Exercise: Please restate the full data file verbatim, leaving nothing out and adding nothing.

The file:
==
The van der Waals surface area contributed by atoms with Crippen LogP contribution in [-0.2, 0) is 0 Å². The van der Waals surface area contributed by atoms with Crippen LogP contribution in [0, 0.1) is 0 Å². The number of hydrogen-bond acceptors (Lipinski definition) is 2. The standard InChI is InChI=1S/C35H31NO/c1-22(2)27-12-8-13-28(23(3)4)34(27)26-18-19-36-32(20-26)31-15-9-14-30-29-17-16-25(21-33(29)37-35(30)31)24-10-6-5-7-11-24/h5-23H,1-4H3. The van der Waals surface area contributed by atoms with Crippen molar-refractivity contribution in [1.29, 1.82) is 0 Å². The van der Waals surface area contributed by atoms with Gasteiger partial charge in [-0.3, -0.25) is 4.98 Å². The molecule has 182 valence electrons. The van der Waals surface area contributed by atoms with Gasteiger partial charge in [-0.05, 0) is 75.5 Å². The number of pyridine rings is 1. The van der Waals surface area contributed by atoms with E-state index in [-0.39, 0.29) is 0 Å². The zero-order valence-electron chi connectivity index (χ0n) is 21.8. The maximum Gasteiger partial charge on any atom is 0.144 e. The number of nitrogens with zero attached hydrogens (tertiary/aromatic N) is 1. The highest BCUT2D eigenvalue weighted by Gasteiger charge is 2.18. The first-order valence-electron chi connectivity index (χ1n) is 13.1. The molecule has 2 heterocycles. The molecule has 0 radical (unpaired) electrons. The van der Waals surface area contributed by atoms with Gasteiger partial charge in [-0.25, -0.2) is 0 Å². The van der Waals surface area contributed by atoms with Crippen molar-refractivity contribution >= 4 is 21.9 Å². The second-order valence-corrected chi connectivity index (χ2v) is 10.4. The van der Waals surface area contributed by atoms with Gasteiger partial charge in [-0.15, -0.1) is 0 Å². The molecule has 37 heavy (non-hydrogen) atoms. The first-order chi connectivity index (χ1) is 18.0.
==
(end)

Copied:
The van der Waals surface area contributed by atoms with Crippen LogP contribution in [-0.2, 0) is 0 Å². The van der Waals surface area contributed by atoms with Crippen LogP contribution in [0, 0.1) is 0 Å². The number of hydrogen-bond acceptors (Lipinski definition) is 2. The standard InChI is InChI=1S/C35H31NO/c1-22(2)27-12-8-13-28(23(3)4)34(27)26-18-19-36-32(20-26)31-15-9-14-30-29-17-16-25(21-33(29)37-35(30)31)24-10-6-5-7-11-24/h5-23H,1-4H3. The van der Waals surface area contributed by atoms with Crippen molar-refractivity contribution in [1.29, 1.82) is 0 Å². The van der Waals surface area contributed by atoms with Gasteiger partial charge in [-0.3, -0.25) is 4.98 Å². The molecule has 182 valence electrons. The van der Waals surface area contributed by atoms with Gasteiger partial charge in [-0.05, 0) is 75.5 Å². The number of pyridine rings is 1. The van der Waals surface area contributed by atoms with E-state index in [-0.39, 0.29) is 0 Å². The zero-order valence-electron chi connectivity index (χ0n) is 21.8. The maximum Gasteiger partial charge on any atom is 0.144 e. The number of nitrogens with zero attached hydrogens (tertiary/aromatic N) is 1. The highest BCUT2D eigenvalue weighted by Gasteiger charge is 2.18. The first-order valence-electron chi connectivity index (χ1n) is 13.1. The molecule has 2 heterocycles. The molecule has 0 radical (unpaired) electrons. The van der Waals surface area contributed by atoms with Gasteiger partial charge in [-0.25, -0.2) is 0 Å². The van der Waals surface area contributed by atoms with Crippen molar-refractivity contribution >= 4 is 21.9 Å². The second-order valence-corrected chi connectivity index (χ2v) is 10.4. The van der Waals surface area contributed by atoms with Gasteiger partial charge in [-0.15, -0.1) is 0 Å². The molecule has 37 heavy (non-hydrogen) atoms. The first-order chi connectivity index (χ1) is 18.0.